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Directions for Administering
the Primary & Elementary Spelling Inventories

These two tests are designed to assess the word knowledge elementary students have to bring to the tasks of reading and spelling. Students are not to study these words. That would invalidate the purpose of this inventory which is to find out what they truly know. You can administer this same list of words three times: in Sept, Jan and May; to measure children’s progress.

These words are ordered in terms of their relative difficulty for children in grades K to 5. For this reason you need only call out the words which sample features your children are likely to master during the year. However, do call out enough words to give the first five to eight words on the primary list for most children. For the first grade call out at least 15. For 2nd and 3rd use the entire primary spelling inventory. Use the entire elementary spelling inventory for grades 4 and 5 and for any 3rd use the entire primary spelling inventory. You should also call out additional words for any children who are spelling most of the words correctly at the K or 1st grade level.


Call the words as you would for any test. Use them in a sentence to be sure you children know the exact word. Assure your students that this is not for a grade but to help you plan better for their needs. Seat the children to minimize copying or test the children in small groups (recommended for K and early 1st grade).

Scoring the test.

Copy a scoring sheet for each child and simply check off the features for each word which are spelled according to the descriptors at the top. Add an additional point in the “correct” column if the entire word is correct. Note that some words are scored for some features and not others and the number of possible points varies by words.

Assigning points and analyzing the results

Total the number of points under each feature and across each word. Staple the child’s spelling test to the individual form. The total point score will give you a number which can be compared over time but the most useful information will be the feature analysis. Look down each feature column to determine the needs of individual students. Transfer these numbers to a class composite sheet to get a sense of your group as whole and to form groups for instruction. Highlight children who are making two or more errors on a particular feature. For example, a child who get 6 of 7 short vowels correct on the primary list can be considered in pretty good shape although some review work might be in order. A child who gets only 2 or 3 of the 7 short vowels needs a lot of work on that feature. Since the total possible number will vary depending on how many words you call out the criteria for mastery will vary. I generally think like this. If X is the number of possible correct responses the X or X-1 indicates good control of the feature while X-2, or more, indicates the need for instruction. If the child did not get any points for a feature it is beyond their instructional range and earlier features need to be addressed first.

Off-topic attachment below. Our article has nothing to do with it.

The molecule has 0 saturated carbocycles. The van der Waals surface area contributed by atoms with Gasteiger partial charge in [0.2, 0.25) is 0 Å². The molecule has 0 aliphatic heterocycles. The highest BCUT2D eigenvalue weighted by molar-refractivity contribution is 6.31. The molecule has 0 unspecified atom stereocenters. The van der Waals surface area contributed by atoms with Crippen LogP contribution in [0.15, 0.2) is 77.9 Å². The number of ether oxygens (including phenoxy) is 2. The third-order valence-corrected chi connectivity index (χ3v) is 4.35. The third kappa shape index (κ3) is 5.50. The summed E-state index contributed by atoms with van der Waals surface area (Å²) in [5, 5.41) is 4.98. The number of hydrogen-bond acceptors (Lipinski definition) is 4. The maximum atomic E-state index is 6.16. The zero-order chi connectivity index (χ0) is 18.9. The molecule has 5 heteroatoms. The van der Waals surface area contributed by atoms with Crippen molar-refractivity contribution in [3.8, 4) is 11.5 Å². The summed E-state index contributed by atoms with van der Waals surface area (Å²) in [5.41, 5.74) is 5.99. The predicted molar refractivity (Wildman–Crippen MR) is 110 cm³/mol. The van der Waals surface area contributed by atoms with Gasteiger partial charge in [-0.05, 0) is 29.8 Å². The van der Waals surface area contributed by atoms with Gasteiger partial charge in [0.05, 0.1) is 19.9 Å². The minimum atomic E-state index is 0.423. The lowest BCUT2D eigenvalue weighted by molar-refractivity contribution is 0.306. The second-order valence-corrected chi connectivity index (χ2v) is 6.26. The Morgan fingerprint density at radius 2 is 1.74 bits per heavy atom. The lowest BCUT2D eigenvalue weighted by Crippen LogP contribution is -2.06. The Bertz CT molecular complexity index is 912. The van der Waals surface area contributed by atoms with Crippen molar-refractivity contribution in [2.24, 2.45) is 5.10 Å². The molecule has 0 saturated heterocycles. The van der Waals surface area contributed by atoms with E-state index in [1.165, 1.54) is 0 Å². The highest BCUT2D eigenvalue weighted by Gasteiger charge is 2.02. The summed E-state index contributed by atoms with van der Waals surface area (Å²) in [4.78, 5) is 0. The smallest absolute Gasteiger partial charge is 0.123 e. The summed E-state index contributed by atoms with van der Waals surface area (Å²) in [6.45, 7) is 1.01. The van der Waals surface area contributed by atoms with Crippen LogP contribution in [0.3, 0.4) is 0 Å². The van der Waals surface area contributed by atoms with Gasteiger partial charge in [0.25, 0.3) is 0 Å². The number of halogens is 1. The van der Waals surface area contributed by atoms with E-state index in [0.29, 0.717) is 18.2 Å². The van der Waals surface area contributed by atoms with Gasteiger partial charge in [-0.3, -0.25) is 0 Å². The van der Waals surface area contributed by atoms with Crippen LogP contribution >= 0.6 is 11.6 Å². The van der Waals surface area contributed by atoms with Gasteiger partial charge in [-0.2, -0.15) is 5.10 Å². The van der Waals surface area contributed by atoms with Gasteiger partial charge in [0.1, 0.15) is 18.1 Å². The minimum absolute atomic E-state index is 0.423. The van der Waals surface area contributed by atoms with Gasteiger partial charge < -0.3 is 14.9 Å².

If you have questions, click on this link to Discussion Group and post your question or concern. You can receive feedback from Patti and other teachers who are using this assessment tool with their students.


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